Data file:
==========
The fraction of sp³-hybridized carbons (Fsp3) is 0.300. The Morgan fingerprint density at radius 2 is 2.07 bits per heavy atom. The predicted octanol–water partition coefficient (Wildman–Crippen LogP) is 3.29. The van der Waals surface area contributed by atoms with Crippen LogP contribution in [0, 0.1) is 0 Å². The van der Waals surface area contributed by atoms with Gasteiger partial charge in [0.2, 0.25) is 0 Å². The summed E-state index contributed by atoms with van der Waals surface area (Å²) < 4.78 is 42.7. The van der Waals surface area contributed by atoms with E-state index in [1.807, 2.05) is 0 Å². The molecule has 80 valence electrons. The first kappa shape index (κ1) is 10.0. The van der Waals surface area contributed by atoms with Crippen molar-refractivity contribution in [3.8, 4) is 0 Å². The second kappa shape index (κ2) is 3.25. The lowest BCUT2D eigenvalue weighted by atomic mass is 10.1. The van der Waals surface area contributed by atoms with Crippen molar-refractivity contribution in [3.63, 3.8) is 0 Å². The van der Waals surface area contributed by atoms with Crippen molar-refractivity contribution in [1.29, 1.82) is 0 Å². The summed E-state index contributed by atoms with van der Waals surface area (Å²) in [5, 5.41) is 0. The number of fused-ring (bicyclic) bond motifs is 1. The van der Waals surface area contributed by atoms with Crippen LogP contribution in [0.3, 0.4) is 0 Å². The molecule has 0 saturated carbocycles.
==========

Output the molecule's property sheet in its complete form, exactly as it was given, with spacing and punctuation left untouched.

The fraction of sp³-hybridized carbons (Fsp3) is 0.300. The Morgan fingerprint density at radius 2 is 2.07 bits per heavy atom. The predicted octanol–water partition coefficient (Wildman–Crippen LogP) is 3.29. The van der Waals surface area contributed by atoms with Crippen LogP contribution in [0, 0.1) is 0 Å². The van der Waals surface area contributed by atoms with Gasteiger partial charge in [0.2, 0.25) is 0 Å². The summed E-state index contributed by atoms with van der Waals surface area (Å²) < 4.78 is 42.7. The van der Waals surface area contributed by atoms with E-state index in [1.807, 2.05) is 0 Å². The molecule has 80 valence electrons. The first kappa shape index (κ1) is 10.0. The van der Waals surface area contributed by atoms with Crippen molar-refractivity contribution in [3.8, 4) is 0 Å². The second kappa shape index (κ2) is 3.25. The lowest BCUT2D eigenvalue weighted by atomic mass is 10.1. The van der Waals surface area contributed by atoms with Crippen molar-refractivity contribution in [3.63, 3.8) is 0 Å². The van der Waals surface area contributed by atoms with Crippen molar-refractivity contribution in [1.29, 1.82) is 0 Å². The summed E-state index contributed by atoms with van der Waals surface area (Å²) in [5, 5.41) is 0. The number of fused-ring (bicyclic) bond motifs is 1. The van der Waals surface area contributed by atoms with Crippen LogP contribution in [0.3, 0.4) is 0 Å². The molecule has 0 saturated carbocycles.